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One of the most common anatomical sources of nonspecific back pain is sacroiliac joint (SIJ) injury. The paper gives data on the structure, features of diagnosis and treatment of pain caused by SIJ dysfunction. A multimodal approach, including psychotherapeutic techniques, kinesiotherapy, the use of nonsteroidal anti-inflammatory drugs (NSAIDs), and muscle relaxants, is recommended for chronic pain. The authors give their own experience with drug treatment of 51 patients (36 women and 15 men; mean age, 56.4±2.1 years) with SIJ dysfunction, by using periarticular blockages with local anesthetics and glucocorticoids or radiofrequency SIJ denervation. They note the efficiency of using Airtal® as a NSAID and Mydocalm® as a muscle relaxant.
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Neck pain is one of the common causes of maladjustment. Acute neck pain in most cases regresses independently in the period of a few weeks to months; however, it recurs in half of cases. Although the potential specific causes of cervicalgia are rare; nevertheless, in some cases the patient should undergo a detailed examination that is based on the identification of red flags and can optimize a search for the cause of pain syndrome. A consideration of the important principles of classifying pain in acute and chronic, neuropathic and nociceptive pain can serve as an important landmark in choosing the optimal treatment strategy for a patient. Unlike low back pain, neck pain has been investigated in an insufficient number of randomized controlled studies, which makes this analysis extremely relevant. The paper discusses the use of nonsteroidal anti-inflammatory drugs for back pain and the efficacy and safety of celecoxib.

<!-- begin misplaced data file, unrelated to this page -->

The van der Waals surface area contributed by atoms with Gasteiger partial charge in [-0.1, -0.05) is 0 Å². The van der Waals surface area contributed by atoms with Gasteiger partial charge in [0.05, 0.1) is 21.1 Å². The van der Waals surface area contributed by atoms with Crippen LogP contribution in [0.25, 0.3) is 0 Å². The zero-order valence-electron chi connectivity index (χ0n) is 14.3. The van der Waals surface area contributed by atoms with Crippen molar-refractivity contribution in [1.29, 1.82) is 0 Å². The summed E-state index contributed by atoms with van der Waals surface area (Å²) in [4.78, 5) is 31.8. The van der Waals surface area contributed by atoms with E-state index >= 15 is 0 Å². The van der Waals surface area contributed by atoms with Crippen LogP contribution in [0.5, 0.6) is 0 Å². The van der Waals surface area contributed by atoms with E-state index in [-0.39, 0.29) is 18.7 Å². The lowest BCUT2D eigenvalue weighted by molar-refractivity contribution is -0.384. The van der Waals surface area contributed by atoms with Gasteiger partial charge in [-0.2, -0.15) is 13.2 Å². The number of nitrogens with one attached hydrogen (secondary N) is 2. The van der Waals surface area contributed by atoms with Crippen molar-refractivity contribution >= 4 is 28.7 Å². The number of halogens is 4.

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Back pain is a significant sociomedical problem due to its high prevalence and negative impact on quality of life. According to the latest data, the pain persists in a considerable number of patients for a year or even several years after its onset, which necessitates the search for a cause of the pain syndrome. The facet syndrome induces pain in 15–66% of cases and is most often due to facet joint osteoarthritis. A comprehensive clinical and diagnostic examination helps one to identify facet joint injury; and targeted pathogenetic and multimodal therapy, including non-steroidal anti-inflammatory drugs, provides complete pain relief in most cases and slows the progression of the disease.
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The paper considers various variants of nervous system injury in alcoholic disease. It discusses the epidemiology, pathogenesis, diagnosis, and clinical manifestations of central and peripheral nervous system lesions in the presence of acute and chronic alcohol intoxication. Attention is paid to the issues of etiotropic, pathogenetic, and symptomatic treatment for neurological manifestations of alcoholic disease and to the role of neurotropic B vitamins in the treatment of alcohol-induced deficiency and non-deficiency states.
89-97 702
Cubital tunnel syndrome (CTS) is manifested as hand sensory and motor impairments due to ulnar nerve compression in the cubital tunnel. The diagnosis is based on clinical data and is confirmed by electroneuromyography and ultrasonography. Conservative treatment methods (avoiding certain postures and movements; elbow splinting or orthosis use; and special exercises) is indicated for early-stage and mild CTS. Surgical treatment is indicated when conservative treatment is ineffective and when a patient has objective hand muscle weakness and atrophy. The paper considers the etiology, pathogenesis, and risk factors of CTS, and principles of its clinical and instrumental diagnosis and treatment in patients with this condition.
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Low back pain (lumbodynia) is a most common reason for seeking medical care and a most common of disability. The review presents current clinical guidelines for the management of patients with acute nonspecific lumbodynia. The diagnosis of acute nonspecific lumbodynia is based on clinical findings and, in most cases, requires no instrumental studies. Nonsteroidal anti-inflammatory drugs are most effective in reducing pain. Additional therapies, such as therapeutic exercises, manual therapy, massage, acupuncture, etc., are discussed. There are data on the use of B vitamins, Milgamma® in particular, in acute non-specific lumbalgia.